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7 tips to make going vegan easier

You can do it! By Isabella Silvers
vegan

If the thought of cutting meat, fish, dairy and animal byproducts from your diet seems more alarming than achievable, don’t worry – these top tips will help ease you in to your new vegan diet. So from meal prep to easy vegan substitutes, here are seven expert tips for making going vegan that bit easier.

1. Eat more

If you’re switching to vegan from an omnivorous diet, it can be hard to get your proportions right. Not getting enough protein in your diet will leave you feeling hungry, so Lyz Swanton, co-founder and COO of food tech start-up Feedr in the UK, recommends adding beans, nuts and legumes to your meals to keep you feeling fuller for longer.

If you’re still hankering for a late-night snack, dairy-free blogger Nutella Tasha encourages new vegans not to feel bad about eating more: ‘Allow your body to get used to the change and listen to what it wants. If you feel hungry in the evening, have some fruit or a slice of toast.’ Just add vegan butter.

2. Veganise your favourite meals

While being vegan might encourage you to experiment with exciting new dishes, to begin with, it might be easier to veganise your favourite go-to meals. Jane Land, co-founder of the charity Veganuary, flags chilli, shepherd’s pie, bangers and mash, pizza, fajitas, curry, casseroles and pasta as meals that can easily be tweaked to be vegan with faux meats and cheeses.

Once you’ve mastered the basics, start experimenting with flavours and textures. Don’t think you’ll have to hunt high and low for vegan ingredients, either: try switching out egg pasta for a vegan alernative.

3. Stock your cupboards

Before you commit to a vegan diet, cover your bases by stocking your kitchen with vegan versions of staple groceries (and noting the ‘accidentally vegan’ products already in your cupboards). Delphine Chui, one half of the British organic beauty blog FToxins, replaced butter with organic sunflower spread, and milk with alternatives like almond milk. Once the basics are at your disposal, you’ll find it much easier to get on with your new vegan diet.

Nutritionist Resource member Sonal Shah in the UK also recommends stocking up on tinned beans, dark green leafy vegetables, fresh fruit, nuts, bread, hummus, dairy-free dark chocolate and nut butter spreads.

Related: Eat these 4 foods for better sleep

4. Find your support group

If you’re struggling to think of an exciting vegan dinner or just want to check if Oreos really are vegan (good news, they are), Rhian of Rhian’s Recipes in England advises new vegans to get online: ‘Facebook groups can be a great source of inspiration. There are lots of people sharing their tried and tested recipes as well as packaged food recommendations, plus it’s a great way to pick up cooking tips and people are really helpful if you have any questions.’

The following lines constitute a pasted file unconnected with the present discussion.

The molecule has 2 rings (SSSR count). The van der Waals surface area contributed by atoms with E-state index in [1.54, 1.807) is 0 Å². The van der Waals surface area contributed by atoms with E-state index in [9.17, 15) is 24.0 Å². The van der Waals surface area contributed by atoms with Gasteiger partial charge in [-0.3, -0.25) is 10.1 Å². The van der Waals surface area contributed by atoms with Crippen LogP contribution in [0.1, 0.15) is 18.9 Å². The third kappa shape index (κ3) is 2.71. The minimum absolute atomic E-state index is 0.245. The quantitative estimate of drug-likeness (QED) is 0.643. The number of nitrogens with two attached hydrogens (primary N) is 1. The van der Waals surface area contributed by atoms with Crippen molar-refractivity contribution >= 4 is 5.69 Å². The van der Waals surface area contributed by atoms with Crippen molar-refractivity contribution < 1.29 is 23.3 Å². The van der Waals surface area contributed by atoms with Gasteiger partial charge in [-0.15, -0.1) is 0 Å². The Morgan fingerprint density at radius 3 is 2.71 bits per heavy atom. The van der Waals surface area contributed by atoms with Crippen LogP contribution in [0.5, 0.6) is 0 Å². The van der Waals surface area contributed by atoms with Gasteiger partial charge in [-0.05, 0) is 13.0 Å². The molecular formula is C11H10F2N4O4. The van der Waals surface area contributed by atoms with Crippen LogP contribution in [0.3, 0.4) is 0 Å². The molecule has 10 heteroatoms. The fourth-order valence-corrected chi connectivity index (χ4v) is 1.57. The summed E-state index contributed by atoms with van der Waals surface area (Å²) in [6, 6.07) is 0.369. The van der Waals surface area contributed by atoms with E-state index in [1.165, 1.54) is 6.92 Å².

This Vegan White Bean Mac and Cheese is luxuriously creamy, so comforting and most importantly, quick and easy to make. Full recipe here and in bio: https://www.rhiansrecipes.com/2017/05/27/vegan-white-bean-mac-and-cheese-gf/ . . . . . . . . #vegan #whatveganseat #recipevideo #veganfoodvideos @veganfoodvideos #cookingvideo #veganbaking @thehealthfoodedition #thehealthfoodedition #vegansofig #vegansofinstagram #veganlove #eatplants #veganfoodshare #veganfoodspot @veganvideos #veganvideos @veganvideoshare #veganvideoshare #feedfeedvegan @thefeedfeed.vegan #glutenfreevegan #glutenfree #veganeats #plantbased #healthyvegan #veganrecipes @veganshares #veganheroes @veganheroes @thefeedfeed.recipevideos #vegetarian #macandcheese

A post shared by Rhian’s Recipes/Rhian Williams (@rhiansrecipes) on

5. Do your research

For mouth-watering vegan brunch inspiration and cheap, delicious dinners, make sure you’re following bloggers and Instagram feeds that will inspire your new diet. 

6. Plan in advance

‘As with any diet or lifestyle change, preparing ahead will help prevent from falling off the wagon,’ says Helen of Fuss Free Flavours in the UK. After researching vegan meal ideas, make a weekly plan and fill your cupboards with the ingredients you need. 

If you have time, bulk cook so you always have a few lunches and dinners in the freezer for times when cooking from scratch isn’t an option. It’s also a good idea to have a few vegan snacks in your handbag for when you’re on-the-go.

7. Know your subs 

When veganising your favourite recipes, it’s useful to know handy swaps. Helen tends to swap butter for vegetable oil and instead of egg tries ‘apple sauce, banana, flax or linseed, depending on the recipe.’ Pick apart recipes a little more than you would normally, meaning you’ll be able to find a substitute that has the same function. Ask yourself what the non vegan-friendly ingredient is actually doing and when you find a substitute that works, note it down!

From: Good Housekeeping UK

PHOTO: iStock/yulkapopkova

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